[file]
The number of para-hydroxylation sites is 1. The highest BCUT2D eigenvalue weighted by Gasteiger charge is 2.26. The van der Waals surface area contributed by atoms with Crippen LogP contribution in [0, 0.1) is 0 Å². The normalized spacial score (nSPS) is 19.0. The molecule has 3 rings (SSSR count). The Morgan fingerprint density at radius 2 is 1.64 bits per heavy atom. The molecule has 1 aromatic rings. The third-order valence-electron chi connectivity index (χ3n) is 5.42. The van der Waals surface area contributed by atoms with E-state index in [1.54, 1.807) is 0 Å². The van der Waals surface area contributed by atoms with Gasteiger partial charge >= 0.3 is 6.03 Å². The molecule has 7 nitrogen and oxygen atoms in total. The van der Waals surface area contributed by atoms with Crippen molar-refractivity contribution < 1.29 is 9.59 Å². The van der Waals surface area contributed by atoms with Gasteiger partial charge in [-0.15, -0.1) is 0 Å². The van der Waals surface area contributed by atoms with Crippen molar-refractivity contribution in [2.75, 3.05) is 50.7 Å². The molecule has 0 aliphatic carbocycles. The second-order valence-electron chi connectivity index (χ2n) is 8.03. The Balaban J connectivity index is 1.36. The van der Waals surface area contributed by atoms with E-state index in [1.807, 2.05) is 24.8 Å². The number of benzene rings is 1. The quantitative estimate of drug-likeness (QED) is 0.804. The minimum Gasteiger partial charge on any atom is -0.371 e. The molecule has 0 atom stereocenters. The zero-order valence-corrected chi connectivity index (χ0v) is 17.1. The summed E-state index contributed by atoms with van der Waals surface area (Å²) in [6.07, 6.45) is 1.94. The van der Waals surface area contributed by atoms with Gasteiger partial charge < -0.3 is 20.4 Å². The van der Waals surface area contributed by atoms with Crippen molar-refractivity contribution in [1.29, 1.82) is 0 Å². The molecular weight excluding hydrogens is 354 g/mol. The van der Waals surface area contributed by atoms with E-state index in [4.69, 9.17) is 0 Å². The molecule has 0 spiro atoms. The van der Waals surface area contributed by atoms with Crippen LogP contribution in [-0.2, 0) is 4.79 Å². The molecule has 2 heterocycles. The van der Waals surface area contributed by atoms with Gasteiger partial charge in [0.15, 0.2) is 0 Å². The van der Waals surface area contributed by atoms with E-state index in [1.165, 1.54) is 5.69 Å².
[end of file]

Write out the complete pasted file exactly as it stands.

The number of para-hydroxylation sites is 1. The highest BCUT2D eigenvalue weighted by Gasteiger charge is 2.26. The van der Waals surface area contributed by atoms with Crippen LogP contribution in [0, 0.1) is 0 Å². The normalized spacial score (nSPS) is 19.0. The molecule has 3 rings (SSSR count). The Morgan fingerprint density at radius 2 is 1.64 bits per heavy atom. The molecule has 1 aromatic rings. The third-order valence-electron chi connectivity index (χ3n) is 5.42. The van der Waals surface area contributed by atoms with E-state index in [1.54, 1.807) is 0 Å². The van der Waals surface area contributed by atoms with Gasteiger partial charge >= 0.3 is 6.03 Å². The molecule has 7 nitrogen and oxygen atoms in total. The van der Waals surface area contributed by atoms with Crippen molar-refractivity contribution < 1.29 is 9.59 Å². The van der Waals surface area contributed by atoms with Gasteiger partial charge in [-0.15, -0.1) is 0 Å². The van der Waals surface area contributed by atoms with Crippen molar-refractivity contribution in [2.75, 3.05) is 50.7 Å². The molecule has 0 aliphatic carbocycles. The second-order valence-electron chi connectivity index (χ2n) is 8.03. The Balaban J connectivity index is 1.36. The van der Waals surface area contributed by atoms with E-state index in [1.807, 2.05) is 24.8 Å². The number of benzene rings is 1. The quantitative estimate of drug-likeness (QED) is 0.804. The minimum Gasteiger partial charge on any atom is -0.371 e. The molecule has 0 atom stereocenters. The zero-order valence-corrected chi connectivity index (χ0v) is 17.1. The summed E-state index contributed by atoms with van der Waals surface area (Å²) in [6.07, 6.45) is 1.94. The van der Waals surface area contributed by atoms with Gasteiger partial charge < -0.3 is 20.4 Å². The van der Waals surface area contributed by atoms with Crippen molar-refractivity contribution in [1.29, 1.82) is 0 Å². The molecular weight excluding hydrogens is 354 g/mol. The van der Waals surface area contributed by atoms with E-state index in [4.69, 9.17) is 0 Å². The molecule has 0 spiro atoms. The van der Waals surface area contributed by atoms with Crippen LogP contribution in [-0.2, 0) is 4.79 Å². The molecule has 2 heterocycles. The van der Waals surface area contributed by atoms with Gasteiger partial charge in [0.15, 0.2) is 0 Å². The van der Waals surface area contributed by atoms with E-state index in [1.165, 1.54) is 5.69 Å².